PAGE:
HIGH POINT, N.C., Feb. 6, 2013 – A new HPU Poll finds that a large portion of North Carolinians say that public schools in the state are less safe than they were 10 years ago, while even more would prefer for all schools to have armed guards.
According to results, 42 percent of respondents said schools are now less safe than they were in the last decade, compared to 34 percent who said they are now safer and 13 percent who said they were about the same.
In addition, 55 percent of those interviewed said that armed guards should be on site at schools while 41 percent did not think that all schools should have armed guards.
“North Carolinians are concerned about school safety,” said Dr. Martin Kifer, director of the HPU Poll. “And this is part of a larger conversation about how to stop the violent crimes that have we see in the news with great frequency. The HPU Poll will examine this issue more closely in upcoming surveys.”
Education and School Safety:
Generally speaking, would you say that schools in North Carolina are safer or less safe for students and teachers than they were 10 years ago?
Safer – 34 percent
Less safe – 42 percent
About the same/ no difference – 13 percent
Don’t know/refused – 11 percent
Some people support hiring more armed guards to help keep schools safe, but other people have said that is not necessary. Do you think all schools should hire armed guards?
Yes, all schools should hire armed guards – 55 percent
No, not all schools need armed guards – 41 percent
Don’t know – 5 percent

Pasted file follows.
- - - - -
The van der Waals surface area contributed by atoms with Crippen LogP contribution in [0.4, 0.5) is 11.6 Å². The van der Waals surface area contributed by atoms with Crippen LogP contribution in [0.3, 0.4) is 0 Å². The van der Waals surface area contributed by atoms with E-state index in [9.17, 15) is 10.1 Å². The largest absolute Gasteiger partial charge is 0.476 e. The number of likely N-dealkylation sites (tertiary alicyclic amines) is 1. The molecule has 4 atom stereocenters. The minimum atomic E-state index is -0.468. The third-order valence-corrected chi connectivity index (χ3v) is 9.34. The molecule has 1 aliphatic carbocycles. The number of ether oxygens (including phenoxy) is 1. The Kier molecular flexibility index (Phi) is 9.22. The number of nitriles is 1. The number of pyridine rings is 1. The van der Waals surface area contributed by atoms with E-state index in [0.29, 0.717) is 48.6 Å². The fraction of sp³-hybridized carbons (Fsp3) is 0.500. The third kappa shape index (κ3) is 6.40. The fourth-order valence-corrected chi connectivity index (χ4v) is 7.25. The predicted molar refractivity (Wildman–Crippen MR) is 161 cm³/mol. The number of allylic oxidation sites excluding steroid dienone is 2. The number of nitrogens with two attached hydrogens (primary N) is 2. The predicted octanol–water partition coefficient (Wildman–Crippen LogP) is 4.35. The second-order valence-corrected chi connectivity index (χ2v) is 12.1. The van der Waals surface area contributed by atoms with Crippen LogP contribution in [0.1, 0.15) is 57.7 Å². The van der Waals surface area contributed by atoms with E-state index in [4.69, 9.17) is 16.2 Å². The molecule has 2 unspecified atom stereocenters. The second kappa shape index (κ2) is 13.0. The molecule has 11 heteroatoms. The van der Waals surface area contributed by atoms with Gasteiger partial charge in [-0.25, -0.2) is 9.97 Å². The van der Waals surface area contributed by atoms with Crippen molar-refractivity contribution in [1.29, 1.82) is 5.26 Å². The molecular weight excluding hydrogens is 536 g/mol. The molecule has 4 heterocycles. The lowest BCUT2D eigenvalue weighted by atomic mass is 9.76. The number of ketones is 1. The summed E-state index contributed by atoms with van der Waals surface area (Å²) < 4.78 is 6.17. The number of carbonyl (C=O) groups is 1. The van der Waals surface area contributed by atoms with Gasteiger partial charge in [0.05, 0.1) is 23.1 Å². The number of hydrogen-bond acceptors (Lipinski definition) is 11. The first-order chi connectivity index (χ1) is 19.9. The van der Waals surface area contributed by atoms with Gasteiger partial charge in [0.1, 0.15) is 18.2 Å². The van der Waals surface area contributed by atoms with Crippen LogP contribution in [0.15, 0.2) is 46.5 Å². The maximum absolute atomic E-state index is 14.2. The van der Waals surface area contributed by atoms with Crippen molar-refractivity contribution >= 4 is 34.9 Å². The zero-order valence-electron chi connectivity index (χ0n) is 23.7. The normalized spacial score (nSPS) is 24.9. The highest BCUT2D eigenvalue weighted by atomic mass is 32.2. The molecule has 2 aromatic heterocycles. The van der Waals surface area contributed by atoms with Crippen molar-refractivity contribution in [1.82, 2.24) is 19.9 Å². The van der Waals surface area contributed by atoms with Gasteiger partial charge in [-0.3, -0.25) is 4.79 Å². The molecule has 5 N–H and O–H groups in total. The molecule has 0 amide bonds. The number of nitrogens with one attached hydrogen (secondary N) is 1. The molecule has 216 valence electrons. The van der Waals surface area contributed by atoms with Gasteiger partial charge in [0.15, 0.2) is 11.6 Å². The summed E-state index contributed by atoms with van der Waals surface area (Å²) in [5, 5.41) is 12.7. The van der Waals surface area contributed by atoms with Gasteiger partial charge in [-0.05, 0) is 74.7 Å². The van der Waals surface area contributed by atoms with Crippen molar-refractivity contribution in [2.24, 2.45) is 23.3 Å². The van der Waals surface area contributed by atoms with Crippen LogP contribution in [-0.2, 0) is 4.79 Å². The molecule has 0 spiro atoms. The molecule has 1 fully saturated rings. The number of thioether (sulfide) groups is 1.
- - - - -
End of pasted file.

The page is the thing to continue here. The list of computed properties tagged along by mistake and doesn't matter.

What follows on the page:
(Refused) – Less than 1 percent
(all adults surveyed Jan. 27-31, n = 668 and margin of sampling error = +/- 3.8 percent)
The most recent survey was fielded by live interviewers at the High Point University Survey Research Center calling on Jan. 27-31, 2013. The responses from a sample of all North Carolina counties came from 668 adults with landline or cellular telephones. The Survey Research Center contracted with Survey Sampling International to acquire this sample. The survey has an estimated margin of sampling error of approximately 3.8 percentage points. The data are weighted when appropriate toward population estimates for cellular and landline telephone use, age, gender and race. In addition to sampling error, factors such as question wording and other methodological choices in conducting survey research can introduce additional error into the findings of opinion polls.
Further results and methodological details from the most recent survey and past studies can be found at the Survey Research Center website at http://src.highpoint.edu/
Dr. Martin Kifer, assistant professor of political science, serves as the director of the HPU Poll, and Dr. Sadie Leder, assistant professor of psychology, serves as the associate director of the HPU Poll.